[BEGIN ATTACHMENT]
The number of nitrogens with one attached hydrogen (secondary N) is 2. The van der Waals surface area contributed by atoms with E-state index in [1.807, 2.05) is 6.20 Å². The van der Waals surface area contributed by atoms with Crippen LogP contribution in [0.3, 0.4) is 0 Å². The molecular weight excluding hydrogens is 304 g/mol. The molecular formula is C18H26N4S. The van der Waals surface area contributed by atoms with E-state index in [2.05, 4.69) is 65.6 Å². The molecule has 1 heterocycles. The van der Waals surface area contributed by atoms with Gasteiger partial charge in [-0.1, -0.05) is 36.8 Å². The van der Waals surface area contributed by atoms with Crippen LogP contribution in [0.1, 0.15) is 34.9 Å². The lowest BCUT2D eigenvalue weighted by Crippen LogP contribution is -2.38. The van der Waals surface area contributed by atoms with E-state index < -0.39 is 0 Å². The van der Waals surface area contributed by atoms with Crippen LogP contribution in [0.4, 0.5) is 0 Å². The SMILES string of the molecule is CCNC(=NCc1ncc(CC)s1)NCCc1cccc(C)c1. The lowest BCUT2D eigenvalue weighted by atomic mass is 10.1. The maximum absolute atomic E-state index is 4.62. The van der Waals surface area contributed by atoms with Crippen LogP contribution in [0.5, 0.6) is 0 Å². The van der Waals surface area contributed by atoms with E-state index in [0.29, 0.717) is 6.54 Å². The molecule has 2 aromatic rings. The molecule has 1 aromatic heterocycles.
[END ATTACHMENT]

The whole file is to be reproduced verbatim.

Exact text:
The number of nitrogens with one attached hydrogen (secondary N) is 2. The van der Waals surface area contributed by atoms with E-state index in [1.807, 2.05) is 6.20 Å². The van der Waals surface area contributed by atoms with Crippen LogP contribution in [0.3, 0.4) is 0 Å². The molecular weight excluding hydrogens is 304 g/mol. The molecular formula is C18H26N4S. The van der Waals surface area contributed by atoms with E-state index in [2.05, 4.69) is 65.6 Å². The molecule has 1 heterocycles. The van der Waals surface area contributed by atoms with Gasteiger partial charge in [-0.1, -0.05) is 36.8 Å². The van der Waals surface area contributed by atoms with Crippen LogP contribution in [0.1, 0.15) is 34.9 Å². The lowest BCUT2D eigenvalue weighted by Crippen LogP contribution is -2.38. The van der Waals surface area contributed by atoms with E-state index < -0.39 is 0 Å². The van der Waals surface area contributed by atoms with Crippen LogP contribution in [0.4, 0.5) is 0 Å². The SMILES string of the molecule is CCNC(=NCc1ncc(CC)s1)NCCc1cccc(C)c1. The lowest BCUT2D eigenvalue weighted by atomic mass is 10.1. The maximum absolute atomic E-state index is 4.62. The van der Waals surface area contributed by atoms with Crippen LogP contribution in [0.5, 0.6) is 0 Å². The van der Waals surface area contributed by atoms with E-state index in [0.29, 0.717) is 6.54 Å². The molecule has 2 aromatic rings. The molecule has 1 aromatic heterocycles.